‘I didn’t think I was going to be here again’: Caroline Wozniacki on fire at the US Open

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NEW YORK — Caroline Wozniacki watched from the sidelines as her longtime friend Serena Williams had her electrifying farewell run at the 2022 US Open. While Williams dazzled the crowd at Arthur Ashe Stadium in her three singles matches, a pregnant and already retired Wozniacki was in the arena and at practice sessions, offering supportive words and cheers.

But while Wozniacki, the former world No. 1 and 2018 Australian Open champion, was happy to be there for Williams, it wasn’t what sparked her idea to return to the sport.

“[Her final US Open] was something very special,” Wozniacki said on Friday. “But I wasn’t really thinking about my own comeback at that point. I was trying to figure out how I’m going to handle two kids.”

Her own spark came later. After her son James was born in October, she began casually hitting balls with her dad. It was there, on the court near her house, when she realized she was hitting better than she believed she ever had — and enjoying it more than ever too. After more than three years away, she knew she wanted to come back.

Now, less than 11 months after James’ birth, and a year after Williams’ storied career came to a dramatic end, Wozniacki is officially back, feeling the love of the crowd at Ashe herself. On Friday, she came back to defeat American Jennifer Brady 4-6, 6-3, 6-1 in front of a passionate fan base to advance to the fourth round at the US Open. Williams, who gave birth to her second child just last week, watched from home.

The moment wasn’t lost on Wozniacki.

“You go out there and you believe in yourself, but to actually be here and playing in Arthur Ashe in front of all of the amazing people in here … I said this after the last match, but I didn’t think I was going to be here again,” Wozniacki said during her on-court interview on Friday as those in the stands showered her with an ovation. “When I retired three years ago, when I had my two kids, I thought I would be only watching from the outside, but to be able to play here and now I’ve won two matches in here, what an honor this is.”

The 33-year-old Wozniacki made her return last month at the Canadian Open and recorded one win in two tournaments before arriving in New York. But during the US Open, she’s been on fire. A two-time finalist, Wozniacki defeated No. 11 seed and two-time major champion Petra Kvitova in the second round on Ashe on Wednesday and is back into the second week at the tournament for the first time since 2016.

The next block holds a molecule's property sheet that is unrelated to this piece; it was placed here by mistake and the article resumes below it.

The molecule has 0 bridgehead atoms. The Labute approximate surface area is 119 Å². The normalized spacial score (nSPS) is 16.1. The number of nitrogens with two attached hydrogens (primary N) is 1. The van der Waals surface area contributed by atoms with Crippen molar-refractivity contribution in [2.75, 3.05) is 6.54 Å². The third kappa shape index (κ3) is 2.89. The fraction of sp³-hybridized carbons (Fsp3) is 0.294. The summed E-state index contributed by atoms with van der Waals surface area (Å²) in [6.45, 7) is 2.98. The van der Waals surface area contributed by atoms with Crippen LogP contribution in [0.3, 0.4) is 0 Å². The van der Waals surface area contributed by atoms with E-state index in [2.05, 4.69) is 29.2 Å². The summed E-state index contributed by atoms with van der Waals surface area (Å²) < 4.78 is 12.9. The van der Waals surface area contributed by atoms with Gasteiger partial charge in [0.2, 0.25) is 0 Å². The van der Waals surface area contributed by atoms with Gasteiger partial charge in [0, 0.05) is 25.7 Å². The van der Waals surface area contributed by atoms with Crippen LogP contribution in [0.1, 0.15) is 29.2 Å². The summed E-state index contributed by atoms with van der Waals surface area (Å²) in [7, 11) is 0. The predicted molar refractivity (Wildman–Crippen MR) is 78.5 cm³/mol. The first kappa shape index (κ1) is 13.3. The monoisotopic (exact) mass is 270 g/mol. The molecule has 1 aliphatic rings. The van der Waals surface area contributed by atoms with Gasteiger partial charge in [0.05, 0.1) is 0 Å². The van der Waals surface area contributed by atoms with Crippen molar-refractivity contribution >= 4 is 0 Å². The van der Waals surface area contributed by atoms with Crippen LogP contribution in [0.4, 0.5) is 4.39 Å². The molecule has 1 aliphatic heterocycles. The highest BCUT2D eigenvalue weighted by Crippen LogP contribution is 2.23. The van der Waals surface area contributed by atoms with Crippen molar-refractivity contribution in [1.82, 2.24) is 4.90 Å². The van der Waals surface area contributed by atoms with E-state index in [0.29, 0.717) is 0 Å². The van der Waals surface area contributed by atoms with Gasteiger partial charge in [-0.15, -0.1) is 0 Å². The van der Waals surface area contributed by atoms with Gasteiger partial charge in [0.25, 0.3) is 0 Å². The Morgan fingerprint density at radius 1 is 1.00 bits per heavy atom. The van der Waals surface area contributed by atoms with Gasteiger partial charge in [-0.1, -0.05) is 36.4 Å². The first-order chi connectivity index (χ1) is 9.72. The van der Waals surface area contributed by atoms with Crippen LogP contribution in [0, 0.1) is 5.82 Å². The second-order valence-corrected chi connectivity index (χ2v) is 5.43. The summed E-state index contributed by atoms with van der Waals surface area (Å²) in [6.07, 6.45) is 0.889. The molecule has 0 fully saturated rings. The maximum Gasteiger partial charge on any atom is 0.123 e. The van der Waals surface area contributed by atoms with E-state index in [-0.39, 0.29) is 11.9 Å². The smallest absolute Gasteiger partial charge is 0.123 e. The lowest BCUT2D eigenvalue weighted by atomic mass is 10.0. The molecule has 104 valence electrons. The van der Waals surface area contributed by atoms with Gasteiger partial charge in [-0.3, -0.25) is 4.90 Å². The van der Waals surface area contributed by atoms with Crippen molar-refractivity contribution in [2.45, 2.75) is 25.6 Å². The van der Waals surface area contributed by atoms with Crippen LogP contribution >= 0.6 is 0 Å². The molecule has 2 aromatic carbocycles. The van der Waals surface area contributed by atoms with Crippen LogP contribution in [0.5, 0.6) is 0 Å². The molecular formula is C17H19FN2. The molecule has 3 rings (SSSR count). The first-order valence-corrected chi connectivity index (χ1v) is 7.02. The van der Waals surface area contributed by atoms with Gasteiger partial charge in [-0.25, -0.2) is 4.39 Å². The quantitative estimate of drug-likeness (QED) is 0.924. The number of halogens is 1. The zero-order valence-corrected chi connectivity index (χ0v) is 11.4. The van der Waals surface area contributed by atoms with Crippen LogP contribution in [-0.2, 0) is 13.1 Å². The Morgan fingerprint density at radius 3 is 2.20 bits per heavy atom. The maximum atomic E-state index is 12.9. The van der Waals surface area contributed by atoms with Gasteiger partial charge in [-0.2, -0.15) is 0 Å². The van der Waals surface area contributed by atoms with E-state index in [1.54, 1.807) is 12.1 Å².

“It’s always tough to play Caro, even [though] she didn’t play for a few years,” Kvitova said after their match. “[It] didn’t feel that she was away.”

Wozniacki arrived in New York ranked No. 623. She is currently at No. 239 in the live rankings and she would improve almost another 100 spots with a win on Sunday. But she will have to get past world No. 6 Coco Gauff in what will be the biggest test of her comeback. The 19-year-old Gauff won the titles in both Washington D.C. and Cincinnati during the lead-in events and has lost just one match during the summer hard-court swing. Gauff battled back to defeat No. 32 seed Elise Mertens in the third round 3-6, 6-3, 6-0.

Gauff couldn’t hide her excitement about the matchup when speaking to the Ashe crowd Friday night.

“A matchup I never thought I would have to play,” Gauff said. “When she retired I remember I might’ve said to her or in an interview, ‘I wish I would’ve played her,’ so that wish came true.”

The similarities between Wozniacki and Gauff are plentiful. Like Gauff, Wozniacki found success early and cracked the top 10 as an 18-year-old. She also knows all too well the pressure and expectations that come with being a teenage star, and the never-ending “When is she going to win a major?” questions that follow. Wozniacki reached her first US Open final at 19, and now has advanced to the second week of the tournament in three different decades.

Gauff didn’t want to call it a battle between generations because “[Wozniacki is] still fit and going strong” but it certainly is a battle between generational talents.

If Wozniacki wins Sunday’s showdown, which will undoubtedly be on Ashe, she could potentially set up a quarterfinal clash with world No. 1 and defending champion Iga Swiatek. But Wozniacki certainly wasn’t thinking that far ahead on Friday. She sounded most excited about hanging out with her kids and having dinner with family and friends later that evening — and she said she was focused exclusively on the present.

“I think when you’re young, you always look into the future,” Wozniacki said. “You have hopes and dreams for what your career is going to look like. For me, coming back now, I don’t know how long I’m going to play. I get that question all the time. Am I going to play one year? Am I going to play five years? I have no idea.

“All I know right now is that I’m really enjoying this moment. To be able to play on these big courts in front of a big crowd, it’s something very special and something that I will never take for granted, something I’ll always appreciate.”

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